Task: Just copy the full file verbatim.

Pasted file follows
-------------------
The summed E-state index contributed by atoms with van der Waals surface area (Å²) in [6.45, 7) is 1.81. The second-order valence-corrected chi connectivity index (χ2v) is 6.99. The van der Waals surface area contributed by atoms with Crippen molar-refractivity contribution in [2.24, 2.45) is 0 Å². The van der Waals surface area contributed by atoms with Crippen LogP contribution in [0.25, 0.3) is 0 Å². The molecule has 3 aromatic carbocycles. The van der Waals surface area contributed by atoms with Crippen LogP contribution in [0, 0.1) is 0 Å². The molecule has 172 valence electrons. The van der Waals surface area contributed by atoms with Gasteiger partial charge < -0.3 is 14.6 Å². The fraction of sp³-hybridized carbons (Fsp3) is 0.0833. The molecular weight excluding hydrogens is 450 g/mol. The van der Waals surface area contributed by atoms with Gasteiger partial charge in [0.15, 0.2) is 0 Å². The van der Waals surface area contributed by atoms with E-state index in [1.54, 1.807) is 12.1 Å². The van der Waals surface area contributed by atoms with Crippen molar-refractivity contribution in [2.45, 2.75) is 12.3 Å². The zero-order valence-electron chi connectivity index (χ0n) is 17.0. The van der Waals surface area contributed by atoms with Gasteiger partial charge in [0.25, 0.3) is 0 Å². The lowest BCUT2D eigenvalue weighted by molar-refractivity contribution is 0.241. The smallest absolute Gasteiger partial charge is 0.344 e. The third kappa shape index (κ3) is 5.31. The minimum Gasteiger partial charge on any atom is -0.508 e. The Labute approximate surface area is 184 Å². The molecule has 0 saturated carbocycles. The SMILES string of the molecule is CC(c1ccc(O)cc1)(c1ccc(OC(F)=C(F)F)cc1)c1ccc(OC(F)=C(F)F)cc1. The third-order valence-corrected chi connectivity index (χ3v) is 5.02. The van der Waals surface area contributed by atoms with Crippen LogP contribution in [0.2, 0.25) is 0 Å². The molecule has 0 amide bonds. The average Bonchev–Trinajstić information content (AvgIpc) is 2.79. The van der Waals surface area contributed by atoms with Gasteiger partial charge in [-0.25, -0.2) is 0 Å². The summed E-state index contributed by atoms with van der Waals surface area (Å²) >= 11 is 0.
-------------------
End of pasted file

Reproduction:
The summed E-state index contributed by atoms with van der Waals surface area (Å²) in [6.45, 7) is 1.81. The second-order valence-corrected chi connectivity index (χ2v) is 6.99. The van der Waals surface area contributed by atoms with Crippen molar-refractivity contribution in [2.24, 2.45) is 0 Å². The van der Waals surface area contributed by atoms with Crippen LogP contribution in [0.25, 0.3) is 0 Å². The molecule has 3 aromatic carbocycles. The van der Waals surface area contributed by atoms with Crippen LogP contribution in [0, 0.1) is 0 Å². The molecule has 172 valence electrons. The van der Waals surface area contributed by atoms with Gasteiger partial charge < -0.3 is 14.6 Å². The fraction of sp³-hybridized carbons (Fsp3) is 0.0833. The molecular weight excluding hydrogens is 450 g/mol. The van der Waals surface area contributed by atoms with Gasteiger partial charge in [0.15, 0.2) is 0 Å². The van der Waals surface area contributed by atoms with E-state index in [1.54, 1.807) is 12.1 Å². The van der Waals surface area contributed by atoms with Crippen molar-refractivity contribution in [2.45, 2.75) is 12.3 Å². The zero-order valence-electron chi connectivity index (χ0n) is 17.0. The van der Waals surface area contributed by atoms with Gasteiger partial charge in [0.25, 0.3) is 0 Å². The lowest BCUT2D eigenvalue weighted by molar-refractivity contribution is 0.241. The smallest absolute Gasteiger partial charge is 0.344 e. The third kappa shape index (κ3) is 5.31. The minimum Gasteiger partial charge on any atom is -0.508 e. The Labute approximate surface area is 184 Å². The molecule has 0 saturated carbocycles. The SMILES string of the molecule is CC(c1ccc(O)cc1)(c1ccc(OC(F)=C(F)F)cc1)c1ccc(OC(F)=C(F)F)cc1. The third-order valence-corrected chi connectivity index (χ3v) is 5.02. The van der Waals surface area contributed by atoms with Crippen LogP contribution in [0.2, 0.25) is 0 Å². The molecule has 0 amide bonds. The average Bonchev–Trinajstić information content (AvgIpc) is 2.79. The van der Waals surface area contributed by atoms with Gasteiger partial charge in [-0.25, -0.2) is 0 Å². The summed E-state index contributed by atoms with van der Waals surface area (Å²) >= 11 is 0.